Whether you’re a weekend warrior or a full-time vagabond, ski season means spending time in your vehicle—at least when commuting to and from the slopes.
Transporting your ski gear can be cumbersome without the right equipment, but ski gear is just one part of the equation. Having certain accessories on hand can enhance your experience, both on and off the mountain. We’ve compiled a list of essential gear every skier should keep in their vehicle.
Pulling on a pair of cold, stiff ski boots is difficult and often unpleasant. Kulkea’s Thermal Trekker Heated Ski Bag helps solve this problem by offering room to heat your boots, helmet, gear and apparel.
The Thermal Trekker keeps gear organized with nine equipment compartments, including a central compartment for gear, a helmet sling, heated side boot pockets and a front stash pocket for snacks and essentials. It also has a goggle wrap that holds and protects your lenses from damage.
It comes with a 120V wall plug and 12V car plug, and the heating element has three different settings. The Thermal Trekker can be purchased through Kulkea retailers for $240.
Dakine’s nylon/cork brush is ideal for tuning your skis on the spot. The brush side is designed for wiping the base of your skis clean before waxing, while the cork side is used for buffing them out once waxing is complete.
The brush features soft nylon bristles and a 3.5-by-1.5-inch working area. The 4-by-2-inch cork surface smooths and buffs newly applied wax and serves as a handy tool in extremely cold conditions. The Dakine Nylon/Cork Brush retails for $10.
Emergency repairs aren’t usually on your mind when you’re packing your car for the slopes, but do yourself a favor and keep duct tape in your car at all times. It’s the master of all-purpose emergency repairs, even if they are only temporary.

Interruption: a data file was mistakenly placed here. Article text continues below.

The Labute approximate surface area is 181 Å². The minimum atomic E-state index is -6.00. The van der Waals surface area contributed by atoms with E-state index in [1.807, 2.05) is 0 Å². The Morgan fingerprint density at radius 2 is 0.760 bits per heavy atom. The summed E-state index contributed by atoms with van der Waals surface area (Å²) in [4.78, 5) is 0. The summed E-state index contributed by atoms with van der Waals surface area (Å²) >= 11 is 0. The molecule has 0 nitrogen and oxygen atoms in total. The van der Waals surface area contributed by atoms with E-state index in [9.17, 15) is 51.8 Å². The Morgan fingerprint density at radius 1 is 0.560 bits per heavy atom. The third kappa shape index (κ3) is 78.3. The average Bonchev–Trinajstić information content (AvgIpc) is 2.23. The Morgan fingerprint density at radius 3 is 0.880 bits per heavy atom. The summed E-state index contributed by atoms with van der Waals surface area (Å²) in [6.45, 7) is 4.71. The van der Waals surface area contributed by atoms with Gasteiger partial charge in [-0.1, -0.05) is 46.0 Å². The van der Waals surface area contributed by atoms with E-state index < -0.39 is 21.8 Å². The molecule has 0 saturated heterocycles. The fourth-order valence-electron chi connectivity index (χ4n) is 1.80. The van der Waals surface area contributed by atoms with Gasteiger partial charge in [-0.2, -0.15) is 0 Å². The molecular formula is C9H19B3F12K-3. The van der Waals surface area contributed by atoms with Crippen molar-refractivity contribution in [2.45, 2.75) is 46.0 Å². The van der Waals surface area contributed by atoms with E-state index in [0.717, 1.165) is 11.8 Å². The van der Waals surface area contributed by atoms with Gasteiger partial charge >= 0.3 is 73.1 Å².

You can use duct tape on a wide range of equipment including boots, jackets and gloves. Some skiers even carry duct tape while skiing, but as cold weather can impact the adhesive quality, a warm car serves as the ideal place to perform quick gear repairs.
A cooler is vital to prevent drinkable water from freezing and keep food fresh. Soft coolers are preferable due to their lack of movable components that may fail in harsh conditions and their general portability.
Pelican’s SC24 is a rugged and waterproof soft cooler capable of keeping ice for up to 48 hours. Its dual-strap latching system allows for quick access. It measures 17 inches wide by 10 inches deep by 13.5 inches tall, allowing it to be stashed in the back seat, on the front floor board or in the trunk.
It also features integrated bottle openers and comes with a removable shoulder strap. The Pelican SC24 Soft Cooler retails for $300.
Emergency & First Aid Kit
You can find plenty of premade first aid kits on the market, but the surefire way to ensure inclusion of winter- and ski-specific supplies is to make your own. Buy a solid, waterproof container so it won’t get wet or flattened under gear, making sure it has plenty of compartments for easy organization.
Be sure to restock your kit at the end of the season so it’s ready to go again the next year. Here’s a list of items skiers should consider keeping in their kit:
- Basic wound care and bandaging supplies like gauze pads, alcohol prep pads, antibiotic ointment, band-aids, elastic bandages and tape
- Advil, Motrin or aspirin for muscle soreness
- Wool socks
- Curved scissors
- Hand and feet warmers
- Emergency blanket
- Alcohol pads
- Hand sanitizer and synthetic gloves
- Flashlight with extra batteries
- Cold pack
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